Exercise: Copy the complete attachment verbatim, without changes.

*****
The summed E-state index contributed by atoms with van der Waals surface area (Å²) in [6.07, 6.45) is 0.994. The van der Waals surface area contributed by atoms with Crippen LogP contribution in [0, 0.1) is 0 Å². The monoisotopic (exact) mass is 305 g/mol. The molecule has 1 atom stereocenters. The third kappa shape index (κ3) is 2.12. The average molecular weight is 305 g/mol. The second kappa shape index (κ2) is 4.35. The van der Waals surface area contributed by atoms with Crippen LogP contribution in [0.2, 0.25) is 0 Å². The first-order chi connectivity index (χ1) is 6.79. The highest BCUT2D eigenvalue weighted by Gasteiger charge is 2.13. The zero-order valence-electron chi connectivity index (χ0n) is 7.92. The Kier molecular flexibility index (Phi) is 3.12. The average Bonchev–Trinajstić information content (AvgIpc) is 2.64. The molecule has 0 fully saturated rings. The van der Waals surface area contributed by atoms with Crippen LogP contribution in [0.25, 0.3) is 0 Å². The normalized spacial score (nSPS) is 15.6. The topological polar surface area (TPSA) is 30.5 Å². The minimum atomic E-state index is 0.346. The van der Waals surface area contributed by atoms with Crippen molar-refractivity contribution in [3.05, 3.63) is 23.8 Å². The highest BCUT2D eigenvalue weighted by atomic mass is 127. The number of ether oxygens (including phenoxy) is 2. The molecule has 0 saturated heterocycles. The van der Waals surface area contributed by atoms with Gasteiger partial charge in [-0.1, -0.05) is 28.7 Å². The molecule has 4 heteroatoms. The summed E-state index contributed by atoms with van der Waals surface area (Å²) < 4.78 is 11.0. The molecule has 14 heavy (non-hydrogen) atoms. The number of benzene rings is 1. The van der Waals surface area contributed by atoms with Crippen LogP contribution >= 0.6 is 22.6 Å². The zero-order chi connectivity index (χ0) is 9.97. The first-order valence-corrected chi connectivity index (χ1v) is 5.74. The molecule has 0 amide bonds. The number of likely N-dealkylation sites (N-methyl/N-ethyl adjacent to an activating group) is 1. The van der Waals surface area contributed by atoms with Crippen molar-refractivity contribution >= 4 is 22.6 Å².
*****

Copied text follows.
The summed E-state index contributed by atoms with van der Waals surface area (Å²) in [6.07, 6.45) is 0.994. The van der Waals surface area contributed by atoms with Crippen LogP contribution in [0, 0.1) is 0 Å². The monoisotopic (exact) mass is 305 g/mol. The molecule has 1 atom stereocenters. The third kappa shape index (κ3) is 2.12. The average molecular weight is 305 g/mol. The second kappa shape index (κ2) is 4.35. The van der Waals surface area contributed by atoms with Crippen LogP contribution in [0.2, 0.25) is 0 Å². The first-order chi connectivity index (χ1) is 6.79. The highest BCUT2D eigenvalue weighted by Gasteiger charge is 2.13. The zero-order valence-electron chi connectivity index (χ0n) is 7.92. The Kier molecular flexibility index (Phi) is 3.12. The average Bonchev–Trinajstić information content (AvgIpc) is 2.64. The molecule has 0 fully saturated rings. The van der Waals surface area contributed by atoms with Crippen LogP contribution in [0.25, 0.3) is 0 Å². The normalized spacial score (nSPS) is 15.6. The topological polar surface area (TPSA) is 30.5 Å². The minimum atomic E-state index is 0.346. The van der Waals surface area contributed by atoms with Crippen molar-refractivity contribution in [3.05, 3.63) is 23.8 Å². The highest BCUT2D eigenvalue weighted by atomic mass is 127. The number of ether oxygens (including phenoxy) is 2. The molecule has 0 saturated heterocycles. The van der Waals surface area contributed by atoms with Gasteiger partial charge in [-0.1, -0.05) is 28.7 Å². The molecule has 4 heteroatoms. The summed E-state index contributed by atoms with van der Waals surface area (Å²) < 4.78 is 11.0. The molecule has 14 heavy (non-hydrogen) atoms. The number of benzene rings is 1. The van der Waals surface area contributed by atoms with Crippen LogP contribution >= 0.6 is 22.6 Å². The zero-order chi connectivity index (χ0) is 9.97. The first-order valence-corrected chi connectivity index (χ1v) is 5.74. The molecule has 0 amide bonds. The number of likely N-dealkylation sites (N-methyl/N-ethyl adjacent to an activating group) is 1. The van der Waals surface area contributed by atoms with Crippen molar-refractivity contribution >= 4 is 22.6 Å².